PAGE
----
A film review about Heneral Luna, directed by Jerrold Tarog. Heavy spoilers ahead!!
On Antonio Luna
Antonio Luna was a prideful, impulsive, childish yet disciplined man. I loved his flawed character. I loved how he guffawed when he pulled a prank on the Americans. I love how he dismissed the fact that his own brother was in jail because of a girl. I love how he literally looked up to his mother, despite his fiery spirit in the war.
He was not the rigid, emotionless and cold man I thought he was when I looked at his pictures. He was an actual person. And the movie showed his dynamic character wonderfully.
I loved what they did with the cinematography of this scene. You can barely tell that it was made under a low budget. The transition was smooth, and the historical setting was incredibly accurate. The furniture moving on their own, the monologue, the acting, it was perfect.
I didn’t realize this until after the movie and I did some research. But while watching, I knew. I knew there was something with that scene. I knew it looked familiar. I felt chills while watching the guards drag their body.
Spoliarium is a Latin word referring to the basement of the Roman Colosseum where the fallen and dying gladiators are dumped and devoid of their worldly possessions.
The last scene
There were so many things I loved about the last scene.
There’s one scene where the Americans are talking about Luna’s death, and they say something like “you killed him” and they looked. Right. At. The. Camera. It felt like they broke the fourth wall. I’m not sure if it’s just me though.
I also loved that whole scene with Luna’s mother and the flashbacks. The transition was smoother than baby skin.
And post-Luna death. The contrary between what Aguinaldo was saying to what was really happening to Luna will definitely spark some anger inside you for the injustice you have just witnessed.
The speech that the journalist and Luna said truly drove an impact. I feel like the journalist is us. After watching the movie, we are that journalist. We will continue this fervent passion to restore the Philippines into its natural glory, using Luna’s own words.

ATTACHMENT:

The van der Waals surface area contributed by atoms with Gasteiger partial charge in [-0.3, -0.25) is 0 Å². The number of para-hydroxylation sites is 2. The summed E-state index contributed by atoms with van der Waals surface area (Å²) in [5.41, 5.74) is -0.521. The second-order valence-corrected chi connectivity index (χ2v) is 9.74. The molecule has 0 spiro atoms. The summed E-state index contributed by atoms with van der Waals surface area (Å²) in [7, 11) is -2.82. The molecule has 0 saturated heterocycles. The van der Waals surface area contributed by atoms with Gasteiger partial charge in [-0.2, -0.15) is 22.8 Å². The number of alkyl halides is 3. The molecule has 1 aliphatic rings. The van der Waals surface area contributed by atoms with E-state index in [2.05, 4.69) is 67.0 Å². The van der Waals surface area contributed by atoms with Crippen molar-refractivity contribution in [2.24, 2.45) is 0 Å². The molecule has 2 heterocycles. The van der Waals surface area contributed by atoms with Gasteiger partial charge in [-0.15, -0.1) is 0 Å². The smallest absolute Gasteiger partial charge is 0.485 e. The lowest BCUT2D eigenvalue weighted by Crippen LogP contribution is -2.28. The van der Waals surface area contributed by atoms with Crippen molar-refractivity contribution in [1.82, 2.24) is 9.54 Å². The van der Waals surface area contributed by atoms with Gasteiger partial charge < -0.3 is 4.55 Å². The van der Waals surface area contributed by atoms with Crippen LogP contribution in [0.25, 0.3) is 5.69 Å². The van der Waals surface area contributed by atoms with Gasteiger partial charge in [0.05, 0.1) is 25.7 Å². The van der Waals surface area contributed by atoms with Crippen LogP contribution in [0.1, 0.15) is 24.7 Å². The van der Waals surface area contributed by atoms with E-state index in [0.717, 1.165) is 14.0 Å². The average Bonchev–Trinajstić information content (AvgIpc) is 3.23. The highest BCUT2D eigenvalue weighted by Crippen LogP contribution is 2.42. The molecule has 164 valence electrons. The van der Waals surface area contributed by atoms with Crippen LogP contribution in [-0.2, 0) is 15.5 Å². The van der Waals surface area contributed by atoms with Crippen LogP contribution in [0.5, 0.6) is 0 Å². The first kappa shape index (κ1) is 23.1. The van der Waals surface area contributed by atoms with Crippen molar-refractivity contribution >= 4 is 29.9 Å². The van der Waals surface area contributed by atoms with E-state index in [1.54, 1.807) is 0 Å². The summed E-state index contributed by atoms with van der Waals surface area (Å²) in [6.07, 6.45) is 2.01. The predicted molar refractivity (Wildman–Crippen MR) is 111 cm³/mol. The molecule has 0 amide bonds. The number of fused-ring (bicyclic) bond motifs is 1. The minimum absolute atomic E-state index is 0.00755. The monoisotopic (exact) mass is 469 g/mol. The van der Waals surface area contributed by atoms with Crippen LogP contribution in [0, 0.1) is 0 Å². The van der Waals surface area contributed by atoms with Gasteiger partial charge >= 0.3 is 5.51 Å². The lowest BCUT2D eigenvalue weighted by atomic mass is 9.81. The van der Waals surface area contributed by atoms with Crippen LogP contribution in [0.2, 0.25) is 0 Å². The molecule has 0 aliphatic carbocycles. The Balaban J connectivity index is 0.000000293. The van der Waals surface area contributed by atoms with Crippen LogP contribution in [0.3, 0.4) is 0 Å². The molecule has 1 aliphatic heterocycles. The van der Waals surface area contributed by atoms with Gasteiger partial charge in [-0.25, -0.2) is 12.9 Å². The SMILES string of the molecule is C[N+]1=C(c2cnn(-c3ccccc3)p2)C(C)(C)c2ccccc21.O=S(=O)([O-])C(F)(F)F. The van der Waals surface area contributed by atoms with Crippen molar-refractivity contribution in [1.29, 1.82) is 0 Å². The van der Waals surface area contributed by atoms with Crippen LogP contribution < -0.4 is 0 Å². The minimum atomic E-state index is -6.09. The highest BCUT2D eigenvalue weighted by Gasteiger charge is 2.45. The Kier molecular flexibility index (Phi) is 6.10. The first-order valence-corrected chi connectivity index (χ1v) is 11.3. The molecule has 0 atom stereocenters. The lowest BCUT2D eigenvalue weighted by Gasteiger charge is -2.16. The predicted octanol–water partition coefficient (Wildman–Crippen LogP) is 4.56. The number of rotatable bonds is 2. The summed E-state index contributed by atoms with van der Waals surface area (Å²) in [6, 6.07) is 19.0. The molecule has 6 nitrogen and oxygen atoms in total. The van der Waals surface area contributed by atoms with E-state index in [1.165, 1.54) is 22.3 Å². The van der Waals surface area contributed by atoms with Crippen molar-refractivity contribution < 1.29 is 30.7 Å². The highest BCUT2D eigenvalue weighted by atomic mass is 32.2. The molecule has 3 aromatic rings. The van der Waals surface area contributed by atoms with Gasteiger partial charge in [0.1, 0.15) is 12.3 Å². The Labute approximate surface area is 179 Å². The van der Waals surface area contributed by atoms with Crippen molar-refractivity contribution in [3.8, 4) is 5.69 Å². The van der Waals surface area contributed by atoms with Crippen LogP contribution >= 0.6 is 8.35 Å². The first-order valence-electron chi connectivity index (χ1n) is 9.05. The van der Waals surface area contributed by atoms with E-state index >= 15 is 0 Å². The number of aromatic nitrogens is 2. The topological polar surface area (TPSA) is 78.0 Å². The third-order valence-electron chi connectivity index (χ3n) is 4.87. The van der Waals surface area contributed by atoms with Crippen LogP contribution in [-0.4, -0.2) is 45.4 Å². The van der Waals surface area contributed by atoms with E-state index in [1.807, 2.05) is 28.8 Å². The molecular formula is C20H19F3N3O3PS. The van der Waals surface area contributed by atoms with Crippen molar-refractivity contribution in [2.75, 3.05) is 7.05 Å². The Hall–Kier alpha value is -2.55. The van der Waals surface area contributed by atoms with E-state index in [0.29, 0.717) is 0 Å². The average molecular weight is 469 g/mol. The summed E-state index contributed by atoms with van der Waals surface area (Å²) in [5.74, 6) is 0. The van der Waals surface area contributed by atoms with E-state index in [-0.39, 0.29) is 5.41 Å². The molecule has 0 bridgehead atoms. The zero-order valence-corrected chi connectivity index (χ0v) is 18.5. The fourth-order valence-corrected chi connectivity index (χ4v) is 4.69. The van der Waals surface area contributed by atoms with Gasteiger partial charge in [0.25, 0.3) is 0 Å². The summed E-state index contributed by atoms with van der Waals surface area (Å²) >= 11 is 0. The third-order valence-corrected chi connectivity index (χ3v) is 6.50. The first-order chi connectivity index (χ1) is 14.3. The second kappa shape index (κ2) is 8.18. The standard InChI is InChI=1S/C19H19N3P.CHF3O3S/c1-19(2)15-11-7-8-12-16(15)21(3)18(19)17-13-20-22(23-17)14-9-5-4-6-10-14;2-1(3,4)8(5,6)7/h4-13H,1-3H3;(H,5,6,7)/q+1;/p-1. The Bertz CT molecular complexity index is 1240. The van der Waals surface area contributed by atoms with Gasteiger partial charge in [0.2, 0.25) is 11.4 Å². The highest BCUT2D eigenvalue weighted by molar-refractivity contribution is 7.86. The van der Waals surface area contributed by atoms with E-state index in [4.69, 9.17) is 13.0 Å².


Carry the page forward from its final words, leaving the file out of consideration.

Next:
I can really tell that the scriptwriters put a lot of effort into making everything Luna says relatable to modern day Philippines. Although I think it’s slightly overdone, the overall picture makes the film feel absolutely timeless.
The accuracy and symbolism they have inflicted on the film really shows how much of themselves they have thrown into this.
One thing I noticed was that, in the beginning, Luna distributed a similar uniform to every troop nationwide to show a sense of unity, yet in the end, the division between Filipinos were still evident – this time through wearing hats. Aguinaldo’s soldiers had red-brimmed hats, while Luna’s had plain ones.
This is why my favorite quote is:
““Ganito ba talaga ang tadhana natin? Kalaban ng kalaban. Kalaban ng kakampi. Nakakapagod.”
It is so poetic, so true, even in today’s time. With issues like Church vs State, and Lumad vs AFP, the cancer of society still continues on today. Ganito na lang nga ba tayo?
Which is why I am really glad there was a 50% discount for all students. I believe that Jose Rizal’s belief that “nasa kabataan ang kinabukasan” rings true in this. I heard that they are planning to have a trilogy, with the next two focusing on Gregorio del Pilar and Manuel Quezon. Best of luck to the whole Heneral Luna crew. If you see this, you did a great job in, once again, igniting that spark inside us – the spark that may have burned Luna into ashes, but a spark that will nonetheless light our way.